“Love Lockdown” was a major gamble for Yeezy, but it paid off in spectacular fashion. This minimalist, synthpop-filled song was a major departure from his previous hip-hop releases in terms of the music, thanks to its easily interpreted and accessible lyrics, and West’s autotuned vocals. However, it was a major critical and commercial success, and many considered it to be one of the greatest songs on the album. The verses are comforting and dreamlike, and the chorus sounds like a drum-filled anthem primed for stadium singalongs. While many were flabbergasted by the musical departure, others welcomed it with open arms.

#7: “POWER”
My Beautiful Dark Twisted Fantasy (2010)

Kanye has stated that it took him 5,000 hours to create “Power.” While that seems a little hyperbolic, it’s clear that a lot of work went into this record. The production is astounding and is built around not one but three samples from King Crimson, Continent Number 6, and Cold Grits. Due to its insane beat, brilliant lyrics, and West’s gloriously self-aware attitude, “Power” was considered a return to form from many who disliked 808s & Heartbreak. The lead single rightfully serves as Yeezy’s theme song, as it exemplifies his personality, creative ambition, and ultimate talent. Many hip-hop artists would kill for a song half as good as this one.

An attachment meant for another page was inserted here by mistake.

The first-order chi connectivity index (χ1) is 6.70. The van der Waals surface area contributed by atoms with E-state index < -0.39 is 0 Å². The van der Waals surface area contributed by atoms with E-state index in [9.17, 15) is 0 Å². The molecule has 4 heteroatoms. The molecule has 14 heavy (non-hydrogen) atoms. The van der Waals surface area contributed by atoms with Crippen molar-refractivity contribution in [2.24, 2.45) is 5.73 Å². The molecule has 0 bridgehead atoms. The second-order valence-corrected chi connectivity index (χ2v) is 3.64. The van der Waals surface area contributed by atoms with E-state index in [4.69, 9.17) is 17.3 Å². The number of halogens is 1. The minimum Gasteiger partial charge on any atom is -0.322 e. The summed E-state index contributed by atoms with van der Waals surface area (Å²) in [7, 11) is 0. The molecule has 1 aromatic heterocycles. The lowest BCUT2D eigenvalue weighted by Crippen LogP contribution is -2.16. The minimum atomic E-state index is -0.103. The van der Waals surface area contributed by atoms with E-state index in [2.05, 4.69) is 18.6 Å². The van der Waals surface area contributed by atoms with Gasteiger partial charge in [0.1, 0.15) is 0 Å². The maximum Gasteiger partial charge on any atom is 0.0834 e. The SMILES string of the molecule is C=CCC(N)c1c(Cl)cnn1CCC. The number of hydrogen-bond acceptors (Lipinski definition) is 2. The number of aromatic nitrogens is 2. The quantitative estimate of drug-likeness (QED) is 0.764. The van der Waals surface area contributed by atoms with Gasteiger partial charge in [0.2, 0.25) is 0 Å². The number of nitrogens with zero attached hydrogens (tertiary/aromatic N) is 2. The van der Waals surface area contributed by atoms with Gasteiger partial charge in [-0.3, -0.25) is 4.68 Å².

#6: “Real Friends” feat. Ty Dolla Sign
The Life of Pablo (2016)

Kanye is arguably at his best when he gets introspective, and “Real Friends” from The Life of Pablo is easily one of the most introspective songs of his career. The lyrics are incredibly passionate and vulnerable, a far cry from the more egotistical and holier-than-thou Kanye we got throughout the first half of the 2010s. The emotional themes are nicely complemented by a melancholy beat that again contrast with previous grandiose productions, allowing us to see Kanye as an artist and a person rather than a mega pop star. It’s a brilliant track that shows the humane and often hidden side of one of the biggest musical artists in the world.

#5: “Homecoming” feat. Chris Martin
Graduation (2007)

By 2007, Kanye was going platinum and making millions. However, he never forgot where he came from. “Homecoming” is a song about his love for Chicago, the city he grew up in and that he represents through his icon status. Chris Martin’s neat little piano riff is adorable and touching, and his vocals are impassioned, even though it’s a little weird that an English musician was included on an ode to Chicago. Graduation was full of bombastic synthpop and songs primed for the top of the charts, so it was nice to see a little introspection and minimalism with this track. It was a refreshing balm on an otherwise lavish pop epic.

#4: “Monster” (2010)
 My Beautiful Dark Twisted Fantasy (2010)